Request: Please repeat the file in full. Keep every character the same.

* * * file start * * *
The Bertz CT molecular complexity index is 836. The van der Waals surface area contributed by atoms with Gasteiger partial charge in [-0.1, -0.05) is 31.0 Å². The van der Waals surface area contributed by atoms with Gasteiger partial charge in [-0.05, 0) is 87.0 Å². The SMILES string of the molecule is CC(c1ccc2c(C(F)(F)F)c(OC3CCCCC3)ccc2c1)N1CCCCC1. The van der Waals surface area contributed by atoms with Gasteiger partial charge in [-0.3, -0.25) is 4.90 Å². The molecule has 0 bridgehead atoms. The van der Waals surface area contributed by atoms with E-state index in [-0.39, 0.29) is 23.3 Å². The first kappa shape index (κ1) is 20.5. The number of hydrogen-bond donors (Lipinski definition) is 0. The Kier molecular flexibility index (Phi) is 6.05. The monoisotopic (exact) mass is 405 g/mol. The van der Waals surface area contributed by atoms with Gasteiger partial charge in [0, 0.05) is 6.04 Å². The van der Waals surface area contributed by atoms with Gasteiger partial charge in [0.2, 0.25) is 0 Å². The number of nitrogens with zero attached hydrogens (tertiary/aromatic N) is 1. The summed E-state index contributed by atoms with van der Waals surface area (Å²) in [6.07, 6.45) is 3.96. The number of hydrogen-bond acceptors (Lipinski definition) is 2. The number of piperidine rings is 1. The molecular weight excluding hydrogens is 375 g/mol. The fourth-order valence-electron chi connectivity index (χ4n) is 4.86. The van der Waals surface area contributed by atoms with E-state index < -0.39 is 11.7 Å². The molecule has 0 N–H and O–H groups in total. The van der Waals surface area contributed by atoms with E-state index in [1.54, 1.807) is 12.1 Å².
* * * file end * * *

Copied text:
The Bertz CT molecular complexity index is 836. The van der Waals surface area contributed by atoms with Gasteiger partial charge in [-0.1, -0.05) is 31.0 Å². The van der Waals surface area contributed by atoms with Gasteiger partial charge in [-0.05, 0) is 87.0 Å². The SMILES string of the molecule is CC(c1ccc2c(C(F)(F)F)c(OC3CCCCC3)ccc2c1)N1CCCCC1. The van der Waals surface area contributed by atoms with Gasteiger partial charge in [-0.3, -0.25) is 4.90 Å². The molecule has 0 bridgehead atoms. The van der Waals surface area contributed by atoms with E-state index in [-0.39, 0.29) is 23.3 Å². The first kappa shape index (κ1) is 20.5. The number of hydrogen-bond donors (Lipinski definition) is 0. The Kier molecular flexibility index (Phi) is 6.05. The monoisotopic (exact) mass is 405 g/mol. The van der Waals surface area contributed by atoms with Gasteiger partial charge in [0, 0.05) is 6.04 Å². The van der Waals surface area contributed by atoms with Gasteiger partial charge in [0.2, 0.25) is 0 Å². The number of nitrogens with zero attached hydrogens (tertiary/aromatic N) is 1. The summed E-state index contributed by atoms with van der Waals surface area (Å²) in [6.07, 6.45) is 3.96. The number of hydrogen-bond acceptors (Lipinski definition) is 2. The number of piperidine rings is 1. The molecular weight excluding hydrogens is 375 g/mol. The fourth-order valence-electron chi connectivity index (χ4n) is 4.86. The van der Waals surface area contributed by atoms with E-state index < -0.39 is 11.7 Å². The molecule has 0 N–H and O–H groups in total. The van der Waals surface area contributed by atoms with E-state index in [1.54, 1.807) is 12.1 Å².